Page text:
OBAMA: Please proceed.
ROMNEY: Is that what you’re saying?
OBAMA: Please proceed, Governor.
ROMNEY: I -- I -- I want to make sure we get that for the record, because it took the president 14 days before he called the attack in Benghazi an act of terror.
OBAMA: Get the transcript.
CROWLEY: It -- he did in fact, sir.
So let me -- let me call it an act of terrorism -- (inaudible) --
OBAMA:Can you say that a little louder, Candy? (Laughter, applause.)
CROWLEY: He did call it an act of terror. It did as well take -- it did as well take two weeks or so for the whole idea of there being a riot out there about this tape to come out. You are correct about that.
This one exchange was the main topic in the spin room after the debate.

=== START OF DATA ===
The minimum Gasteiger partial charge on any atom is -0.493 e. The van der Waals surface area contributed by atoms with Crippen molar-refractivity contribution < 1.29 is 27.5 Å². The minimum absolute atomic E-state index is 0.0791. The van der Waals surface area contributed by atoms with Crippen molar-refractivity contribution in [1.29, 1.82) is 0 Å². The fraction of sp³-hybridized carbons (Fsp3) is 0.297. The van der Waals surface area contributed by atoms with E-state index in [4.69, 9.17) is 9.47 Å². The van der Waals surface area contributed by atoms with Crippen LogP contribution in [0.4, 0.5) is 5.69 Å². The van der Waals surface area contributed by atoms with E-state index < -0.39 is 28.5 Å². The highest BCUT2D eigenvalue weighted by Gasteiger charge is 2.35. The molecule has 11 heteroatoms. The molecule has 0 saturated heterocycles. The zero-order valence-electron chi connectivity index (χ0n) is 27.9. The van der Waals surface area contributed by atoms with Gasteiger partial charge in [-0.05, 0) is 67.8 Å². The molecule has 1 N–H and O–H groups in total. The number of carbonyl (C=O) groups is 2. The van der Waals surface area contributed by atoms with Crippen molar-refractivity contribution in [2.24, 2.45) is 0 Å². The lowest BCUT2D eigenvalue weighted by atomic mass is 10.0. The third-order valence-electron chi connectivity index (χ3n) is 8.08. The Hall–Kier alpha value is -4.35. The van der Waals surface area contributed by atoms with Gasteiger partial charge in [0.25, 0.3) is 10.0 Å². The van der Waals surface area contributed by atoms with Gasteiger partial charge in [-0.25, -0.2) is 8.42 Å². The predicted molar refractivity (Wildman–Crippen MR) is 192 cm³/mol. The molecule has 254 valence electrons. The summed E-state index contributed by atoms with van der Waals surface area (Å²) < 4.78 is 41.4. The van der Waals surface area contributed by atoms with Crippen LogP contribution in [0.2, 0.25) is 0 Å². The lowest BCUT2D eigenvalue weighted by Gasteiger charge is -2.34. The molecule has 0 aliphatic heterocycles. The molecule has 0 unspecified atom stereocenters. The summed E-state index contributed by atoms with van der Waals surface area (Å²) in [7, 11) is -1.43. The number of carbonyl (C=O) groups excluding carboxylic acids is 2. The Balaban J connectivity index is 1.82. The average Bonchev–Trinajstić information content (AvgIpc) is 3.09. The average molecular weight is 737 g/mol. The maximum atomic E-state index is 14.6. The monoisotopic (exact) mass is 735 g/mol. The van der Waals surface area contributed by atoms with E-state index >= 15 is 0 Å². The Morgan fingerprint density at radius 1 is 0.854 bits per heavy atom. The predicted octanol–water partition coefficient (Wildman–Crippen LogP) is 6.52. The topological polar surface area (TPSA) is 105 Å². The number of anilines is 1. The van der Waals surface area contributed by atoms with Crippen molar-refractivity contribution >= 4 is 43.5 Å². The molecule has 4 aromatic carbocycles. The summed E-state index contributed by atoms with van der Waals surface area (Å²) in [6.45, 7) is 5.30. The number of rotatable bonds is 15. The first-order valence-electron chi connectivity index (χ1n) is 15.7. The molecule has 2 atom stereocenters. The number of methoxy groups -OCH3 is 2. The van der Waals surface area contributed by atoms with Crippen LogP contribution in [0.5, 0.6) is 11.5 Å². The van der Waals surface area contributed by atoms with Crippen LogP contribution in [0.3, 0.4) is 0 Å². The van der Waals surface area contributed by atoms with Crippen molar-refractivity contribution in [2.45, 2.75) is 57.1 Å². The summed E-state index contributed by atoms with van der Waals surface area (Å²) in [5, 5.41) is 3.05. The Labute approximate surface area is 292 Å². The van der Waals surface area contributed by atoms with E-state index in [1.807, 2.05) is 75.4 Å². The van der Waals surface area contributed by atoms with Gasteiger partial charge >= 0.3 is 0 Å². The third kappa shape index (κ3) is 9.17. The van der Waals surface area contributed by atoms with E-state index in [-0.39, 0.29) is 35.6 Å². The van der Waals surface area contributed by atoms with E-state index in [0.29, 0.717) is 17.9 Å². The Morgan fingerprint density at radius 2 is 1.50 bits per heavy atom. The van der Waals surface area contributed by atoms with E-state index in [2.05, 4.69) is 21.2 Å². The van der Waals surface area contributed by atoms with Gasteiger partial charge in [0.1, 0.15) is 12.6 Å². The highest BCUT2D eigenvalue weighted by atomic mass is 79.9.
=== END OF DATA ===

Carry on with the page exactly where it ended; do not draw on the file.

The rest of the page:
John Sununu, Romney surrogate and former New Hampshire Governor said, “The moderator and the President were dead wrong.”
“The President threw the world out in his statement at the Rose Garden but never said it was an act of terrorism. And two weeks afterwards the President said, not in a news confereance, not in a passing comment but went to the UN and at the UN, six times blamed it on the video. It was the most dishonest statement I have ever heard by a president in a presidential debate.”
I asked him about the Crowley interruption:
“Candy was wrong and Candy had no business doing that and she didn’t even keep the time right.”